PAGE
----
A Time to Throw Away

I’ve avoided it for years. I don’t know if I thought leaving everything just as my Father had left it would help me better cope with his cognitive decline. Or if it just hurt too much, like I was losing so much of him already, I wasn’t ready to purge the place to which he loved to retreat.


I treated it like hallowed ground. I didn’t want to give or throw anything away. A garage filled with everything imaginable, much like a child’s overstuffed toy box that spills onto the floor. There were rakes, hedge clippers, handsaws, hammers, chisels, mallets, axes, levels, drills, a solder iron, vices, shovels and a garden hoe.

Myriad nails were plugged into every bare piece of wood, such that if they were rotten teeth, it would take an entire day for a dentist to extract them all. If something didn’t have a hole in it, he would drill one so it could be hung up. And on every nail something was placed ~ sanding blocks, chains, metal tape, rulers, telephone wall jacks, paintbrushes, caulk guns, clamps, bicycle reflectors, fuses, drill bits, and hinges.


There were also repurposed containers. Just as I would tuck stolen mints away in my small purse as a child, my Father used empty Bandaid tins, old Tupperware measuring cups and empty coffee cans to hold every size screw and nail under the sun.


My Father was also a bit of an inventor, where the engineer in him merged with his being raised on a farm and having to be resourceful. He fashioned a piece of sharp metal onto a long piece of wood and called it a spudger.


“What’s a spudger Dad?” I once asked.


“You use it to dig up weeds while you’re standing up. No need to kneel down.”


Quite handy, except that sometimes when he used his new toy, he left a trail of weeds in his wake and forgot to pick them up. Inevitably, they found their way back into the soil.

Years ago, he fastened a foam soda can holder to a long stick so he could reach above and change a lightbulb without climbing a ladder. If he could think it up, he would find a way to make it.


But it’s been a long time since my Father has made anything. He’s lived in a nursing home for over a year, and now some internal clock has alerted me that it’s time to clear out his treasure trove. Maybe it’ll be easier to do now while he’s still alive. And I know him. If he knew his stash could help someone, he would want people to use it. Like a couple of years ago when we gave some of Dad’s wood to Grace Arbor so they could fashion it into crosses. It tickled him pink.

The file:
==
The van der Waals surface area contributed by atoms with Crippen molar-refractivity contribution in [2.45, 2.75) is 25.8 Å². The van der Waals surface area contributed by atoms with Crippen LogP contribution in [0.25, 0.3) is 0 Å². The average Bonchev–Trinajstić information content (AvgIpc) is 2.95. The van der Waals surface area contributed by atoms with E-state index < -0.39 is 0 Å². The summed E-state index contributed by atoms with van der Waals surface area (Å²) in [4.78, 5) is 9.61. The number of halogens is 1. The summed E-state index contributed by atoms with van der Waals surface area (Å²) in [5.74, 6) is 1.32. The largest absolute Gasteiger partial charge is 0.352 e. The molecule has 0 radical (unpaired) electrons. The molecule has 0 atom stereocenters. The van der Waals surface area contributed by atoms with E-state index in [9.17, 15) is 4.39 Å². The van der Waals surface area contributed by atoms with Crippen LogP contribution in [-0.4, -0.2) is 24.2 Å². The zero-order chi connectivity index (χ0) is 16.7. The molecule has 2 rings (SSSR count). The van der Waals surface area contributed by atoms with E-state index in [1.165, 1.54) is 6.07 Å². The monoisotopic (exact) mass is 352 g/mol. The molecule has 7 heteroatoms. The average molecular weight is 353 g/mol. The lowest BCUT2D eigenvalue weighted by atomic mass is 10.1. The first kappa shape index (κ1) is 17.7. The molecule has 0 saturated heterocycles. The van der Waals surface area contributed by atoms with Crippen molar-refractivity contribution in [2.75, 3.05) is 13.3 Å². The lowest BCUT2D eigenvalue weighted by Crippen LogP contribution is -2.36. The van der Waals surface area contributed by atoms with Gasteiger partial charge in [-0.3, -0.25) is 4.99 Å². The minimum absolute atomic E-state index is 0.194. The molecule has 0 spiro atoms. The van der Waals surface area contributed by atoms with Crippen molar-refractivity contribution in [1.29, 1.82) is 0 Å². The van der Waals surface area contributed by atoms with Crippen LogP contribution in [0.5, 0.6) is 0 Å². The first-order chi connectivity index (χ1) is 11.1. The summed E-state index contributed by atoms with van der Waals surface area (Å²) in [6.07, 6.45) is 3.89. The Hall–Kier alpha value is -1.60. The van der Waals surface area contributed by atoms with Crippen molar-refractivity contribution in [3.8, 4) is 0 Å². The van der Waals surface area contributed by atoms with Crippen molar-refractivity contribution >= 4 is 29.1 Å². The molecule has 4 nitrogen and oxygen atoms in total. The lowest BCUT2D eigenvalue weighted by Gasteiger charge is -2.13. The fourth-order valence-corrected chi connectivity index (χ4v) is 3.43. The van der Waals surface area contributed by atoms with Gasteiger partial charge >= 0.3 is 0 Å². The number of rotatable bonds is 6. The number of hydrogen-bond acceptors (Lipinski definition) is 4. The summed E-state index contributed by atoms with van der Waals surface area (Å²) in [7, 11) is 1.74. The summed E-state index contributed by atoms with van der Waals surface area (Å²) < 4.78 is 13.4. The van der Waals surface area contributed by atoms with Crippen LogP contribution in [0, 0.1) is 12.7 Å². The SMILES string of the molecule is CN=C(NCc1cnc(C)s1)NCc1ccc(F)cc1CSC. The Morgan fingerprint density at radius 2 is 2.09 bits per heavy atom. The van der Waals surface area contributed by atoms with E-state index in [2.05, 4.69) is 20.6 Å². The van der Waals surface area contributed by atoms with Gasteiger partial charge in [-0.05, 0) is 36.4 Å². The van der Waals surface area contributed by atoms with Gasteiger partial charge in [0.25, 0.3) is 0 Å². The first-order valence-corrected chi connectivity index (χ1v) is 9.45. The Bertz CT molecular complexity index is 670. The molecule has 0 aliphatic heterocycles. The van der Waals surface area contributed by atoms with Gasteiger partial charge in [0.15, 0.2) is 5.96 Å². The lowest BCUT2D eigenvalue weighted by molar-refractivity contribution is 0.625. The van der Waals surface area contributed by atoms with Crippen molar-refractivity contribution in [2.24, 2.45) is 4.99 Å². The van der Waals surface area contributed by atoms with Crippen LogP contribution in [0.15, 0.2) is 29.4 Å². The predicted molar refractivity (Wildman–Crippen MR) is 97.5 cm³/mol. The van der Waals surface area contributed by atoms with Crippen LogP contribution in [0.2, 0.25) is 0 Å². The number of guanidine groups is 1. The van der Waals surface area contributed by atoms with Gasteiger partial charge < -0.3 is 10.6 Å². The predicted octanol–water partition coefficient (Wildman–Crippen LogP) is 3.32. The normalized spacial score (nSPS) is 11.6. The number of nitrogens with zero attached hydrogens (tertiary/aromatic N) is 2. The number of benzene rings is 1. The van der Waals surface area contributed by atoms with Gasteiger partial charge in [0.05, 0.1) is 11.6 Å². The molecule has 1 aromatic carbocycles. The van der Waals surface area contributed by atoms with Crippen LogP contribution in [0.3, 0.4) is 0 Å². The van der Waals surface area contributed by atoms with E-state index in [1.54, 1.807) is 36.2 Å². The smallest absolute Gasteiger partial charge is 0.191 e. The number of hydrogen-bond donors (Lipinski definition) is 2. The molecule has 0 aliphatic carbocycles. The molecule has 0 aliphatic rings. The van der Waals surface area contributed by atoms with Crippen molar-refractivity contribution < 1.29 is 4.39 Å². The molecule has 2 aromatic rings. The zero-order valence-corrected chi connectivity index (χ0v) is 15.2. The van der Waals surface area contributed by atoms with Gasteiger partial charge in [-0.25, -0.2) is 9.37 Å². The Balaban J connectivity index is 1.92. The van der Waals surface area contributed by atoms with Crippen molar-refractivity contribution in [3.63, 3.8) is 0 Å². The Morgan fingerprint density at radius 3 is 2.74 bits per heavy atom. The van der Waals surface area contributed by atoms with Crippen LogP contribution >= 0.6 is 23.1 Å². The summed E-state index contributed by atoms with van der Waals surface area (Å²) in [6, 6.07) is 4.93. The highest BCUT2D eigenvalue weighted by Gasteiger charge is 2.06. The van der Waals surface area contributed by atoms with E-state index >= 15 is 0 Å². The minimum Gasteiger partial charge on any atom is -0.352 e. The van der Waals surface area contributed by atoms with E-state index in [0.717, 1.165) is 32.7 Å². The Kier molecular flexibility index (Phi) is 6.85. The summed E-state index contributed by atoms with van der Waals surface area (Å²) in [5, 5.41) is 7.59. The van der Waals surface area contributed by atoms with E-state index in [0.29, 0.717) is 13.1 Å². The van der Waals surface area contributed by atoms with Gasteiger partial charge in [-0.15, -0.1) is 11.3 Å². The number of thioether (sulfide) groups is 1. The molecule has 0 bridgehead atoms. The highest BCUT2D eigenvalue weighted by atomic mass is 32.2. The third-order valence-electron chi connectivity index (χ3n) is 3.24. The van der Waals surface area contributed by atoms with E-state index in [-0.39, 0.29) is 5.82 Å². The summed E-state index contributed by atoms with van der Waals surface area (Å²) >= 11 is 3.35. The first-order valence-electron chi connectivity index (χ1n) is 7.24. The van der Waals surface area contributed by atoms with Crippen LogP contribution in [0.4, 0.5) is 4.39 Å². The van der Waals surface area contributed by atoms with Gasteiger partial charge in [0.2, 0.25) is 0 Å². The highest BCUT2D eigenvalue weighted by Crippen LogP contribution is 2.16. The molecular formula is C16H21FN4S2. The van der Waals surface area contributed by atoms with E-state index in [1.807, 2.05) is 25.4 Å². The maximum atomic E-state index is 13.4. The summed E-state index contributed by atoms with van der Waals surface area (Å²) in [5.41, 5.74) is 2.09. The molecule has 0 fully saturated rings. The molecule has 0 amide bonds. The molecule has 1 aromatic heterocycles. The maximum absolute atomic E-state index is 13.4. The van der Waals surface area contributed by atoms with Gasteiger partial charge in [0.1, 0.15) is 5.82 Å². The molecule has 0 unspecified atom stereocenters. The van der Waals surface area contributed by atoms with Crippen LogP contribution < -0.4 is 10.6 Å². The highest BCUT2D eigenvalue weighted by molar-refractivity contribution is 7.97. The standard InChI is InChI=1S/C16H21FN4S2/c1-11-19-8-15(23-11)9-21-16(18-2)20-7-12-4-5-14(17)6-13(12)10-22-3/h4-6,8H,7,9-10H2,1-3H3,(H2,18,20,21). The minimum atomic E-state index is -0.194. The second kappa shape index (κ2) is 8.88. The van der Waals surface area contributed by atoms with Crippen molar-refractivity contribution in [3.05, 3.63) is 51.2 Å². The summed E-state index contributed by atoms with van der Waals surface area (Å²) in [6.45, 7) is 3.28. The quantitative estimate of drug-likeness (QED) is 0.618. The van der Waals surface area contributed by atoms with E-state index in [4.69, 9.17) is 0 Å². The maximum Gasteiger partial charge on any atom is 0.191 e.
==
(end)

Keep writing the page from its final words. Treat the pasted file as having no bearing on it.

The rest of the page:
There’s the fishing rod with which he learned how to deep-sea fish while working at the Kennedy Space Center in Cocoa Beach, Florida. He loved it. He couldn’t bring his work home, so he had plenty of time for hobbies. My grandfather would come down from Tennessee for a weekend of father-son fishing. And when he caught a big one, my Mom was wise enough to call the newspaper.

There’s the nutcracker set my Father used to procure a pile of pecans from their shells so Mom could bake a pie. While I smashed the thing to bits, he patiently taught me how not to exert too much pressure so I’d actually have nuts instead of pecan dust to give Mom.


If it has a memory attached to it, like the decades-old cards and letters stuffed in desk drawers, it’ll be kept. But I imagine most stuff will be tossed or recycled. There’s a tendency to think that if we throw things away, we’re throwing part of my Father away. But that isn’t true.


My Father isn’t a collection of things he held onto. They are a reminder of the times we shared and the memories we made with him. They represent the lessons he taught us, of working hard, helping your neighbor, being resourceful and sharing what you have with others.

There is a time to keep and a time to throw away. But the best thing my Father is leaving behind isn’t anything tangible like a book case he built or a birdhouse he repaired. It’s the way he taught us to submit to authority and respect our elders, always do our best, remember that your name goes further than you do, and if you want to have a friend, first you have to be one.


The legacy my Father is leaving behind is the example of his life ~ to love God, love your family and love your neighbor as yourself. And unlike anything you can touch with your hands, you can’t put a price tag on that.

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